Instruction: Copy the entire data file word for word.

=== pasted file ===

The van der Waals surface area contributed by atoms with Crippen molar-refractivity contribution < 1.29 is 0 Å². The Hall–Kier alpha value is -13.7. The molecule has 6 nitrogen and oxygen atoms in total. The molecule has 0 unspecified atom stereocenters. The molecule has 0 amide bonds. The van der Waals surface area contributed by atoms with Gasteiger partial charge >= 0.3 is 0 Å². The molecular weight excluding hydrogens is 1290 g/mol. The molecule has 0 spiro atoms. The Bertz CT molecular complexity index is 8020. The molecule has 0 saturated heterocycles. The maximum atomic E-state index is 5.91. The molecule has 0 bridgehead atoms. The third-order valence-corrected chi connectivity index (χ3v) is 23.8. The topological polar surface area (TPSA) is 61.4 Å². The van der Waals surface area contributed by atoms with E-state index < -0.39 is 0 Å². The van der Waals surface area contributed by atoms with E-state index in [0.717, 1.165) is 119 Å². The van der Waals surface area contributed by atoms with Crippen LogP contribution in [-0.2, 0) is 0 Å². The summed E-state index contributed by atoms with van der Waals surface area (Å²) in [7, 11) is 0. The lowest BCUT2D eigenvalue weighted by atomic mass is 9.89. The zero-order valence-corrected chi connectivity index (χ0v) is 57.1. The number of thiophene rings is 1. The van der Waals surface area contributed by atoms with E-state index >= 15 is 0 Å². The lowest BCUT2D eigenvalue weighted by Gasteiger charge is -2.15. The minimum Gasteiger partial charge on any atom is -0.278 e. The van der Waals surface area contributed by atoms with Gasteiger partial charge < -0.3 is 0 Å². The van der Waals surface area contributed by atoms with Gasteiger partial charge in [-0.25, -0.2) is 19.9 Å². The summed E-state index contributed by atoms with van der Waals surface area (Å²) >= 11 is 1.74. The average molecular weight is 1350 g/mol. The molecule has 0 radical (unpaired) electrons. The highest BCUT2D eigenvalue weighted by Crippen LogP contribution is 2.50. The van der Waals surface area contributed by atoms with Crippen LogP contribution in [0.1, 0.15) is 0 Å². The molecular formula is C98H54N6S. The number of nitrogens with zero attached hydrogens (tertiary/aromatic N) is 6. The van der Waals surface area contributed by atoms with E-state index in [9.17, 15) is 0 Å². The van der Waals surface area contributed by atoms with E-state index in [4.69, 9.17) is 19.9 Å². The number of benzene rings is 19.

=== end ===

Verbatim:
The van der Waals surface area contributed by atoms with Crippen molar-refractivity contribution < 1.29 is 0 Å². The Hall–Kier alpha value is -13.7. The molecule has 6 nitrogen and oxygen atoms in total. The molecule has 0 unspecified atom stereocenters. The molecule has 0 amide bonds. The van der Waals surface area contributed by atoms with Gasteiger partial charge >= 0.3 is 0 Å². The molecular weight excluding hydrogens is 1290 g/mol. The molecule has 0 spiro atoms. The Bertz CT molecular complexity index is 8020. The molecule has 0 saturated heterocycles. The maximum atomic E-state index is 5.91. The molecule has 0 bridgehead atoms. The third-order valence-corrected chi connectivity index (χ3v) is 23.8. The topological polar surface area (TPSA) is 61.4 Å². The van der Waals surface area contributed by atoms with E-state index < -0.39 is 0 Å². The van der Waals surface area contributed by atoms with E-state index in [0.717, 1.165) is 119 Å². The van der Waals surface area contributed by atoms with Crippen LogP contribution in [-0.2, 0) is 0 Å². The summed E-state index contributed by atoms with van der Waals surface area (Å²) in [7, 11) is 0. The lowest BCUT2D eigenvalue weighted by atomic mass is 9.89. The zero-order valence-corrected chi connectivity index (χ0v) is 57.1. The number of thiophene rings is 1. The van der Waals surface area contributed by atoms with E-state index >= 15 is 0 Å². The lowest BCUT2D eigenvalue weighted by Gasteiger charge is -2.15. The minimum Gasteiger partial charge on any atom is -0.278 e. The van der Waals surface area contributed by atoms with Gasteiger partial charge < -0.3 is 0 Å². The van der Waals surface area contributed by atoms with Gasteiger partial charge in [-0.25, -0.2) is 19.9 Å². The summed E-state index contributed by atoms with van der Waals surface area (Å²) >= 11 is 1.74. The average molecular weight is 1350 g/mol. The molecule has 0 radical (unpaired) electrons. The highest BCUT2D eigenvalue weighted by Crippen LogP contribution is 2.50. The van der Waals surface area contributed by atoms with Crippen LogP contribution in [0.1, 0.15) is 0 Å². The molecular formula is C98H54N6S. The number of nitrogens with zero attached hydrogens (tertiary/aromatic N) is 6. The van der Waals surface area contributed by atoms with E-state index in [9.17, 15) is 0 Å². The van der Waals surface area contributed by atoms with E-state index in [4.69, 9.17) is 19.9 Å². The number of benzene rings is 19.